Are you dealing with anorexia? Eating disorders aren’t selective; they make friends with people of all ages, genders, sexual orientations, and races. Body dissatisfaction is only one, albeit very important, component off which they thrive: perfectionism, low self-esteem, the need for autonomy (control), or a history of trauma (sexual abuse, bullying) can encourage the development of an eating disorder—but so can your genetics and your culture. Eating disorders have a tendency to run in families and your culture shapes how you view beauty: whether you will find thicker bodies to be attractive or become programmed to equate beauty with thinness.
Eating disorders can be deceptively attractive because they can make you feel good about yourself when you lose weight; but the sinister truth is this: Eating disorders kill. Every 62 minutes in fact.
And among the many, diverse psychiatric conditions, Anorexia Nervosa is identified as the leading cause of death—yes, even outranking suicide—among all individuals, who will receive a mental health diagnosis.
But, fortunately, recovery is possible, and Lifeologie counselors can help!
Anorexia Nervosa is an eating disorder that is characterized by self-starvation and obsessive efforts to lose weight despite being classified as medically and dangerously underweight. The compulsion to lose weight is underpinned by a distorted perception of the body—many individuals with anorexia will perceive themselves as being overweight despite appearing to the external world as emaciated.
Individuals with Anorexia Nervosa may demonstrate the following warning signs:
You may find yourself engaging in the following behaviors:
Anorexia Nervosa is not a psychological condition that will reach a point of stasis. Without qualified intervention, your health will follow a worsening trajectory until your condition becomes life-threatening.
Without proper treatment, Anorexia Nervosa can advance into a potentially fatal medical condition. But with skilled intervention, recovery is possible! An effective therapeutic strategy should combine the medical knowledge of physicians and counselors to evaluate your needs.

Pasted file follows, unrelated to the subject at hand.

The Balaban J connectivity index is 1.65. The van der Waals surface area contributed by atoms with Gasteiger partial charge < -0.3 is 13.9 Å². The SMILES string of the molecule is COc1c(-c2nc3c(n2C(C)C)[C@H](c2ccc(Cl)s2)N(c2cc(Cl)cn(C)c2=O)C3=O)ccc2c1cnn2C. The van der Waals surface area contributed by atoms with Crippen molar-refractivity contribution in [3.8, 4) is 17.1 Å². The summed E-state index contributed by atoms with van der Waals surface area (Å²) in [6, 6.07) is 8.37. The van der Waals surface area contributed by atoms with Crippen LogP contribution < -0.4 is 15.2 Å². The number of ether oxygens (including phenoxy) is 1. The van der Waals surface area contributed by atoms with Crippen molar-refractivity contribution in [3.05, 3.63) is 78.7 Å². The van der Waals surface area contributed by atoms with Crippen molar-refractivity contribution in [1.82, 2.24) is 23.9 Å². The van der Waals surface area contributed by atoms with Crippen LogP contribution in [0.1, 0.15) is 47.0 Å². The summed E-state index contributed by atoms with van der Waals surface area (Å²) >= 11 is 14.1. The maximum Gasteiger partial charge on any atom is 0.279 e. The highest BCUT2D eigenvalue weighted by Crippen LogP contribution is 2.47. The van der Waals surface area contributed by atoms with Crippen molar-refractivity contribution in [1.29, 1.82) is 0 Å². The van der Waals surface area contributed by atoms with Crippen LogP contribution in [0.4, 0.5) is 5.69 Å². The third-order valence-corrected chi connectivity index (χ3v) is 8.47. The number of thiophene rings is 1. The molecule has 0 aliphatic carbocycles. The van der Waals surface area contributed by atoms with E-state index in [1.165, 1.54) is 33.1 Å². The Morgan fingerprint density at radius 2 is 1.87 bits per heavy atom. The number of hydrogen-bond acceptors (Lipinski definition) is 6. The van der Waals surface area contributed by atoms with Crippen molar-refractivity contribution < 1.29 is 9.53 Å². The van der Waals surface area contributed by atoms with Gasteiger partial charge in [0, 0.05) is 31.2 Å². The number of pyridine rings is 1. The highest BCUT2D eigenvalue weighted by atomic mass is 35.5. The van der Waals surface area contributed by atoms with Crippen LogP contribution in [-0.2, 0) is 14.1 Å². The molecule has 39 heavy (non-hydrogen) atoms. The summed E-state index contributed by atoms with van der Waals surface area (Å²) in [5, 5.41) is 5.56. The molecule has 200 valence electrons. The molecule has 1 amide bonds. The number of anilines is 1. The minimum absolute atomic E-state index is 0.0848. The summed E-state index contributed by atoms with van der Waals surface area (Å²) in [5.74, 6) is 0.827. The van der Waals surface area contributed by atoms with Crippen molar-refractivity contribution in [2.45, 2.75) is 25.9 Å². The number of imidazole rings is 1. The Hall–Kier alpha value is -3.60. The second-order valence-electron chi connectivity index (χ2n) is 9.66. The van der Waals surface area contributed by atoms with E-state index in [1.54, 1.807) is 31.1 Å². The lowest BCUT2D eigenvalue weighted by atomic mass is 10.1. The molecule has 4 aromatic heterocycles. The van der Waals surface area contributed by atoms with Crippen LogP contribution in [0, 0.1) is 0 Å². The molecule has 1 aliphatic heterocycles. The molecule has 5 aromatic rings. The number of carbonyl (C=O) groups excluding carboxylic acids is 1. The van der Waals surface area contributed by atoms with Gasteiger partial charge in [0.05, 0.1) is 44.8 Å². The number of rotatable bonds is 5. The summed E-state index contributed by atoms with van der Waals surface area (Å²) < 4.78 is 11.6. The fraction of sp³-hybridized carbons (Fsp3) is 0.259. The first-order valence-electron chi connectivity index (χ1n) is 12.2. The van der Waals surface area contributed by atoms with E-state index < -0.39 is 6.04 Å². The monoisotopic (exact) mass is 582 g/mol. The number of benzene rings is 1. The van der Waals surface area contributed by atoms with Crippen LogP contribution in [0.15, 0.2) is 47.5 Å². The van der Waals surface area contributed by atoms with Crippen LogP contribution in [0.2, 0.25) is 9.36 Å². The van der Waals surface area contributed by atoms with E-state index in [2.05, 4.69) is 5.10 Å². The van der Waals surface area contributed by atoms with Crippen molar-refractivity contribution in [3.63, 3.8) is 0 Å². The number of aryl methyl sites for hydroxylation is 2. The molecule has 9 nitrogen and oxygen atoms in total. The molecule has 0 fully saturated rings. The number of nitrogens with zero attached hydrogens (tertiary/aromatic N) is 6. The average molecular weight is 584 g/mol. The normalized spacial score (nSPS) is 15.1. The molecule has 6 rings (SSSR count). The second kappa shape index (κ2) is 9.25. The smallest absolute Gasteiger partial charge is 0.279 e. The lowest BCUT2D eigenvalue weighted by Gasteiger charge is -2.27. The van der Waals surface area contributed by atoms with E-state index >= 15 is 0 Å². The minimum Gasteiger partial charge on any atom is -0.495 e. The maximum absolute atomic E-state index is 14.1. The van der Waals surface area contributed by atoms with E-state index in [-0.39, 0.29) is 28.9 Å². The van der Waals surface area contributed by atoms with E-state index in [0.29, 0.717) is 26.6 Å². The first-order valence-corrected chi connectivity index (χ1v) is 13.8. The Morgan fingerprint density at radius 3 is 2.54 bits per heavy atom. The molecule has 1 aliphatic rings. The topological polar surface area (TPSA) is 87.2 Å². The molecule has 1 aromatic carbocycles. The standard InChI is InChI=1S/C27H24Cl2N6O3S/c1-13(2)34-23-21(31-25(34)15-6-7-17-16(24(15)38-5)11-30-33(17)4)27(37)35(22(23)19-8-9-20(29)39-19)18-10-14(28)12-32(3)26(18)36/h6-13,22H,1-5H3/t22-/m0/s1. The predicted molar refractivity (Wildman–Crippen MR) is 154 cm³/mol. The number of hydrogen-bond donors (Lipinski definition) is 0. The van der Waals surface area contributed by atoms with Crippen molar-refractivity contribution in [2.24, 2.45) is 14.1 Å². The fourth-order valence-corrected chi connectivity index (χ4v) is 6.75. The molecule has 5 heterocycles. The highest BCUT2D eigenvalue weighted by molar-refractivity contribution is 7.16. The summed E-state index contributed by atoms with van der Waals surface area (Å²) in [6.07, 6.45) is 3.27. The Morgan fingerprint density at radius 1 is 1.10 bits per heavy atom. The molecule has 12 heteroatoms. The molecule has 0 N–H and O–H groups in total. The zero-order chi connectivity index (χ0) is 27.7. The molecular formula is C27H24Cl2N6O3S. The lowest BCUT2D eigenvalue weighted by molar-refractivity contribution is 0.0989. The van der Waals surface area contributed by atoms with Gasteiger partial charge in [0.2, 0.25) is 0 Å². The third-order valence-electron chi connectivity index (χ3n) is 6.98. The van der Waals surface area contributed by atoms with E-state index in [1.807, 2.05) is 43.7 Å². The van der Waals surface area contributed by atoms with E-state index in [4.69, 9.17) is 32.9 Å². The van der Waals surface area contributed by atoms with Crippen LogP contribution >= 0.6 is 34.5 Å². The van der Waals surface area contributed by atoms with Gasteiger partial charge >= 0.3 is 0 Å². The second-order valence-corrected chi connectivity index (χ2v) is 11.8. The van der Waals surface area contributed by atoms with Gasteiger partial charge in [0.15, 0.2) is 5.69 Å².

Most importantly, your recovery plan should give precedence to stabilizing your health. Becoming critically underweight can result in respiratory, cardiac, or kidney failure; stroke or irreversible brain damage; infertility; or even, death: Therefore, prompt medical treatment to restore your weight is crucial!
After your medical needs have been evaluated, your counselor will assist you to deconstruct unhealthy perceptions that you may hold about your body image and weight loss. You may examine your emotional reaction to food in the context of individual therapy sessions, in the presence of a nutritionist who can supply you with a meal plan that you enjoy following, as a member of a therapy group, or in conjunction with family or couples counseling. In addition, your counselor will equip you with tools you need in order to control your impulses to restrict food, purge, or engage in ritualistic eating habits; and help you to identify compounding factors that may be influencing your condition (for example, belonging to team sports such as gymnastics or wrestling that pressure participants to fall within ideal weight ranges, or undergoing a stressful life transition or traumatic event, etc.)
Your counselor may also suggest that you supplement traditional therapy with innovative healing techniques, such as meditation, mindfulness, yoga, equine therapy, or expressive arts—that can help diminish your anxiety as you confront long-held beliefs about food and body image.
Your therapist will assess you for conditions, such as substance abuse, depression, anxiety, or PTSD, that tend to occur simultaneously with Anorexia Nervosa, and connect you with qualified treatment for each condition.
As needed, your therapist may recommend that you receive a higher level of care, and offer you with options for residential treatment programs or inpatient care facilities that can better attend to your medical needs as you recover.
Recovery from Anorexia Nervosa is a long road; but you deserve to live a life that is happier, healthier, and fuller! Let Lifeologie counselors help you heal!